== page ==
Even with industry consolidation, the robustness of the ecosystem is worth more than any single company.
The massive consolidation that has been underway over the past couple years is about to slow down. Interest rates are expected to increase in the very near future—the Fed has been dropping hints about this for months—ending the era of cheap capital. The cost of borrowing already is creeping up in anticipation of this, and it’s happening globally because money lending is a global industry.
That doesn’t mean consolidation will end entirely, but it will be much harder to justify to shareholders why a company should be bought if it’s just to reconfigure a pool of assets. The price will be higher, and the ability to spin off unwanted assets will be much tougher. Companies will be forced to work with what they have, and reach outside for partners who can fill in the gaps for what they don’t have.
This may look like a change in direction, but it really isn’t. The string of acquisitions that has occurred to date was the result of two very distinct trends. One is that Moore’s Law will likely end over the next node or two. Building chips beyond 5nm (the real 5nm node, that is) will be possible, but it probably won’t be profitable without massive volume, new lithography, 450mm wafers and an investment of tens of billions of dollars. And even then, there will probably not be enough companies moving to those nodes to ever pay back the investment. Physics has its limits, and companies are repositioning themselves in the face of these limits.
The second trend is that the number of companies that can develop a chip that will sell billions of units will continue to shrink. As smartphone sales level off, and the focus is on even less expensive models with similar features, even the juggernauts of consumer electronics will begin having earnings blips.
Still, those trends are coincidental to the bigger shift that has been underway for some time. The recent spate of aggregation won’t stop the bigger trend toward disaggregation because specialization is always more cost effective in growing markets. It drives innovation and competitive cost structures. And only part of the semiconductor industry is consolidating. The IoE opens new doors everywhere, including more sophisticated chips in some markets that in aggregate are expected to dwarf the number of complex SoCs sold in the past.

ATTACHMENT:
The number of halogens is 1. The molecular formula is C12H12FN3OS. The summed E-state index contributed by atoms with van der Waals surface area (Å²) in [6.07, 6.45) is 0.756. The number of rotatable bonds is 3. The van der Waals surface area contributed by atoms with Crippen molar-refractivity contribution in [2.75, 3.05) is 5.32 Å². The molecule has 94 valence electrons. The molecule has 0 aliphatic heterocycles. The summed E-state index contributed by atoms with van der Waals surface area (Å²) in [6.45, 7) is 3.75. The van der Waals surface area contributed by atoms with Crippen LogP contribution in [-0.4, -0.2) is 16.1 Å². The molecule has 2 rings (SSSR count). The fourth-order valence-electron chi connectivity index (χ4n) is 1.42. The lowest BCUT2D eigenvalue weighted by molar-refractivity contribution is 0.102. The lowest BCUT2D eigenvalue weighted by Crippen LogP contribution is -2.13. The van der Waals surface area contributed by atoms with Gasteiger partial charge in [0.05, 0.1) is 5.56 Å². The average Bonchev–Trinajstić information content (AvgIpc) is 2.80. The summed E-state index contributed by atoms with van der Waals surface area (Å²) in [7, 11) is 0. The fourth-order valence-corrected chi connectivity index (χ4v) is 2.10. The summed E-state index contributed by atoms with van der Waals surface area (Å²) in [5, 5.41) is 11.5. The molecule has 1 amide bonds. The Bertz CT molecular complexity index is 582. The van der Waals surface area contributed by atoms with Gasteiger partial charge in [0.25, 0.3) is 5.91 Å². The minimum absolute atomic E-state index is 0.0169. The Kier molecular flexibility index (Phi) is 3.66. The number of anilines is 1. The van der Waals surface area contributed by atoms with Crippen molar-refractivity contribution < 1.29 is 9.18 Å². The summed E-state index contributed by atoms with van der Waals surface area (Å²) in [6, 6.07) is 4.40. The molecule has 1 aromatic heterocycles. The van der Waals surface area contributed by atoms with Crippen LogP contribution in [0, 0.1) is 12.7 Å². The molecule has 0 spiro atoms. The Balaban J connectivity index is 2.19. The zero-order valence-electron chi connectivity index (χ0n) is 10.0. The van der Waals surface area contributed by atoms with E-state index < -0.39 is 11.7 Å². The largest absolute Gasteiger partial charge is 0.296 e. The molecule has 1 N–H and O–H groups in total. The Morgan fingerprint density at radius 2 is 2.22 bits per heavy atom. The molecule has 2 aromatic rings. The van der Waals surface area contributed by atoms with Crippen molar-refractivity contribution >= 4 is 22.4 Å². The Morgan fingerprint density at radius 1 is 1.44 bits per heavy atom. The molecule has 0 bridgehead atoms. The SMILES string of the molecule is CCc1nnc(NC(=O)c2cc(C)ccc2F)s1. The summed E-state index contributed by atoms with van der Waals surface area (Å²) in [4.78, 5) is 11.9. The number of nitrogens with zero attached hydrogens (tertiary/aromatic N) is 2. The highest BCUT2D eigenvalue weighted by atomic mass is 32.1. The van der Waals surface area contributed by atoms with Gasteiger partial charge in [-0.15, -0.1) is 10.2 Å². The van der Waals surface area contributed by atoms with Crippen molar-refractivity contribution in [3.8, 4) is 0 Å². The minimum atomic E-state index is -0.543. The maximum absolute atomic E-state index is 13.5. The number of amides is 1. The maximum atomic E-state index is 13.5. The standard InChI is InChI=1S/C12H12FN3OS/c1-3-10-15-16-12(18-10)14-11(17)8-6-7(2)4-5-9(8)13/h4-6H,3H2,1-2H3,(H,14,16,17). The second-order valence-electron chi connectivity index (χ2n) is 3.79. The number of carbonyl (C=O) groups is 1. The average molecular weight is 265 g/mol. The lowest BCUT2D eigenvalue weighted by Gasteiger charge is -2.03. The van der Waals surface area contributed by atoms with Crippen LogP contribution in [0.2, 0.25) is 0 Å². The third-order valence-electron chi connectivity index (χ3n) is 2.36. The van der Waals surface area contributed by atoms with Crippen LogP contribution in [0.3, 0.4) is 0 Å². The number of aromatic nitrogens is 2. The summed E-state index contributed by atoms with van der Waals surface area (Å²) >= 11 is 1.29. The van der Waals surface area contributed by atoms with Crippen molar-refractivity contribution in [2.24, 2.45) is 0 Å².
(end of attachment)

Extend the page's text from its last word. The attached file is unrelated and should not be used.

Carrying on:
The IoE and connected devices are the next big market. However, the economics are different. No one company can do it all, and the economies of scale are achieved only with multiple companies working together rather than one company trying to do everything. Put simply, the market battles of the future will be fought by tightly knit ecosystems, not giant companies. And while there may be big companies anchoring those ecosystems, it’s also possible to build ecosystems with much smaller companies based upon well-defined processes for integrating IP and industry-defined rules for putting those pieces together.
This plays well for EDA and IP companies, at least in the long run. The transition may be a bit bumpy, as are all changes. But once that transition is over, tools will still be required to make sure all of this stuff works, and that it works well enough over time. And IP will become even more valuable because the emphasis will be on time to market, as well as maximum flexibility with as many options as possible to tweak power, performance and area for a particular need.
ARM has been pitching an ecosystem approach for years, and it has amassed a huge ring of partners across a broad swath of existing and emerging markets. Imagination Technologies has been working on a similar strategy. Even Intel, which has staunchly maintained its IDM model, is beginning to show off to potential customers its business arrangements with makers of boards and other components that can integrate its menu of chips. And Synopsys, Cadence, Mentor Graphics, Rambus, Arteris and Sonics, all of which develop their own IP, have been carving places for themselves horizontally across all of these ecosystems.
There has been a lot of talk about consolidation, but it’s ecosystems that will fight the next battles. While that reality may never bubble to the surface in consumer advertising, it certainly will determine which products ultimately win, which tools and standards are used to build them, which process is used to manufacture them, and what the semiconductor industry will look like over the next decade.